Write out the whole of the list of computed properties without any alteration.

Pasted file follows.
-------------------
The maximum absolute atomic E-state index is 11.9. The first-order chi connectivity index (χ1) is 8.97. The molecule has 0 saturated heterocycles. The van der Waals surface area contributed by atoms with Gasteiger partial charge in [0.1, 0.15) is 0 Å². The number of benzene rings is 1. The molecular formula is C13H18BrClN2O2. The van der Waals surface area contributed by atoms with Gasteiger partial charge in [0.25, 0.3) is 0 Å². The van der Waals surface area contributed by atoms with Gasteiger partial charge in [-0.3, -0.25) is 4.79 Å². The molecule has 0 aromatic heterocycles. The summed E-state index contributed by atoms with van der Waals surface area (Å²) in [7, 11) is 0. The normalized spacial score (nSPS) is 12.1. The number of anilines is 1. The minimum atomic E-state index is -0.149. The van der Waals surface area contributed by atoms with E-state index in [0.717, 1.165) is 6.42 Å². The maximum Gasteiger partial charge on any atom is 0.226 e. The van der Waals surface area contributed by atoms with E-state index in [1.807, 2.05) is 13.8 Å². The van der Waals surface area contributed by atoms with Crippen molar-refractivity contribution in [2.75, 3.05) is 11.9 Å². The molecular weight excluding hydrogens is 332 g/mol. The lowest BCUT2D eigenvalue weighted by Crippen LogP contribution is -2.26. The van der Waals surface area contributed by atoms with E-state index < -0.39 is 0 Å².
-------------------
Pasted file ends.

The maximum absolute atomic E-state index is 11.9. The first-order chi connectivity index (χ1) is 8.97. The molecule has 0 saturated heterocycles. The van der Waals surface area contributed by atoms with Gasteiger partial charge in [0.1, 0.15) is 0 Å². The number of benzene rings is 1. The molecular formula is C13H18BrClN2O2. The van der Waals surface area contributed by atoms with Gasteiger partial charge in [0.25, 0.3) is 0 Å². The van der Waals surface area contributed by atoms with Gasteiger partial charge in [-0.3, -0.25) is 4.79 Å². The molecule has 0 aromatic heterocycles. The summed E-state index contributed by atoms with van der Waals surface area (Å²) in [7, 11) is 0. The normalized spacial score (nSPS) is 12.1. The number of anilines is 1. The minimum atomic E-state index is -0.149. The van der Waals surface area contributed by atoms with E-state index in [0.717, 1.165) is 6.42 Å². The maximum Gasteiger partial charge on any atom is 0.226 e. The van der Waals surface area contributed by atoms with E-state index in [1.807, 2.05) is 13.8 Å². The van der Waals surface area contributed by atoms with Crippen molar-refractivity contribution in [2.75, 3.05) is 11.9 Å². The molecular weight excluding hydrogens is 332 g/mol. The lowest BCUT2D eigenvalue weighted by Crippen LogP contribution is -2.26. The van der Waals surface area contributed by atoms with E-state index < -0.39 is 0 Å².